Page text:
Fifteen Years of HIV Prevention in Kyrgyz Prisons
Author: Olga Ochneva, Kyrgyzstan
Kyrgyzstan is a leading country in the Central Asia in terms of implementation of harm reduction and HIV prevention programs in the correctional settings. Syringe exchange programs have been available in prisons since 2002, and today over one thousand five hundred people receive clean injecting equipment in all twelve correctional facilities. Atlantis rehab centers have been gradually introduced since 2004 for those convicts who made a decision to quit drugs. Currently, eight such centers are functioning, with the ones who have almost succeeded in stopping with drugs continuing treatment in a separate, so-called “clean compound.” In ten institutions, including two pre-trial detention centers and one penal settlement, people have access to the methadone substitution therapy. Besides, governmental agencies, together with donors and civil society organizations, conduct awareness-raising activities, diagnostics and treatment of HIV infection, tuberculosis, and provide social support for ex-prisoners. Such programs have been implemented for 15 years, and local experts share their best practices.
Correctional settings form adherence
Roman had been enrolled into the opioid substitution treatment (OST) program before he got into prison, but he was still using heroin. Due to drugs related crime, he had to go to jail, where at first his HIV test showed a negative result. However, in a while, the virus has shown itself. Now Roman is free. He works in the Ranar Charitable Foundation offering people released from prisons the same kind of support that he got back when he walked out of the jail: accompanies them to the sites providing OST services, antiretroviral therapy (ART), makes contact with the law enforcement agencies, and provides support with employment seeking and accommodation as well as with the restoration of personal documents, if needed.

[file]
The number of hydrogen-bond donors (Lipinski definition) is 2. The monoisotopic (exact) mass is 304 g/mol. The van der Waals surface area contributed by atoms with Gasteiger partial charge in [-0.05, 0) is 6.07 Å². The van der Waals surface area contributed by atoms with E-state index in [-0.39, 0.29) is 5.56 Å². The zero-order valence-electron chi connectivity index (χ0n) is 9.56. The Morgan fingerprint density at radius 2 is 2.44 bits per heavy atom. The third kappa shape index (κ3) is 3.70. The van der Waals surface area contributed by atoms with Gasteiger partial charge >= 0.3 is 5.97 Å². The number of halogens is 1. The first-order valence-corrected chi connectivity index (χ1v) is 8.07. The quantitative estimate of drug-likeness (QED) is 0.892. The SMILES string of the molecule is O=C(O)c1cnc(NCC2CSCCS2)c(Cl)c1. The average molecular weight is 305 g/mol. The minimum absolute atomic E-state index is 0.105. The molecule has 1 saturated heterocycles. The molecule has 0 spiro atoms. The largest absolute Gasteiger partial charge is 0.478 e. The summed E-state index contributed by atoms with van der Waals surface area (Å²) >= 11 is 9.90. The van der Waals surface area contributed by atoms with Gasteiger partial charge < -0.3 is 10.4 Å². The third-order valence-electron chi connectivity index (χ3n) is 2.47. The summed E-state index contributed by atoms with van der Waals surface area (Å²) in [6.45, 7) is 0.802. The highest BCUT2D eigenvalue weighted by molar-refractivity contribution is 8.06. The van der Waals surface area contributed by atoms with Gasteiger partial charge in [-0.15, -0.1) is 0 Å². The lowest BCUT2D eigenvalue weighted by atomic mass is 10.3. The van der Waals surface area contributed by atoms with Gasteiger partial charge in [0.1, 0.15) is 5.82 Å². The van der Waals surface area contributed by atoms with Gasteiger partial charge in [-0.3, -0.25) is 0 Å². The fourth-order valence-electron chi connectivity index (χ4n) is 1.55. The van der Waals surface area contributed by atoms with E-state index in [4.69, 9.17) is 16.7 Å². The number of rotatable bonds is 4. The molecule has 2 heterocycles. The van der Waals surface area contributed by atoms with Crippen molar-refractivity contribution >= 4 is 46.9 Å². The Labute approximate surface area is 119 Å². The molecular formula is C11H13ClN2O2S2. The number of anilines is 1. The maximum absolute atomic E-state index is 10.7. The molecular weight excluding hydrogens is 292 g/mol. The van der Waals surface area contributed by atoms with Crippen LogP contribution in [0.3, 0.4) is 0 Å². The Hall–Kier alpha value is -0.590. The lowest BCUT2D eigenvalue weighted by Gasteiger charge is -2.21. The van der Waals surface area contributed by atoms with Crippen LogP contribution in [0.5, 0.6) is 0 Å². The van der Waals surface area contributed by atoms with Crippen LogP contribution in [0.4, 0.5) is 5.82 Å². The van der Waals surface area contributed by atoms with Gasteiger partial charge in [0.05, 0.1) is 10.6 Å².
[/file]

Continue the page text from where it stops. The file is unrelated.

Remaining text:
“For three years in prison, I was sharing needles with everyone and had no idea that I had HIV till I developed tuberculosis and pleuritis,” Roman says. “When I was in prison, I did not even think about what I was going to do after the release. I thought I was just living out my days. When I got out, my state was really bad: I was taking high doses of methadone and was not taking any ARV drugs. Then my friends showed me some sober guys, whom I knew back in prison. Before that, I could not even imagine that one can quit methadone.”
Today, convicts with HIV amount to 5% of all the people living with HIV (PLWH) in the country, whereas in 2010 this share was 13.7. There has been access to ART in the correctional settings since 2005; and currently, 305 out of 357 officially registered PLWH serving their sentences receive the treatment.
In prison, Roman received ARV drugs but did not take them. He admitted that he took the pills only because they were given together with motivational food packages distributed in Kyrgyzstan to develop an adherence to treatment. Next year, those who receive the treatment for over one year will no longer be getting such packages because their adherence has already been formed.
“In correctional settings, there is a favorable environment where an outstanding program to form adherence may be implemented as the patients are always in plain sight,” Natalia Shumskaya, AFEW Chairperson in the Kyrgyz Republic says. “The quality of treatment and care of people living with HIV, unfortunately, leaves much to be desired. There is a deficit of qualified health professionals and a lack of proper attention to the patient. It is important to make sure that the officers of the department for the execution of sentences see additional benefits for this work. Currently, donor organizations provide funding for additional support, but starting from next year there will be no funds to cover those needs. In this context, it is rather difficult to ensure quality performance of all the guidelines on implementation of the programs aimed at harm reduction, HIV prevention, diagnostics, and treatment, which have been developed over the years.”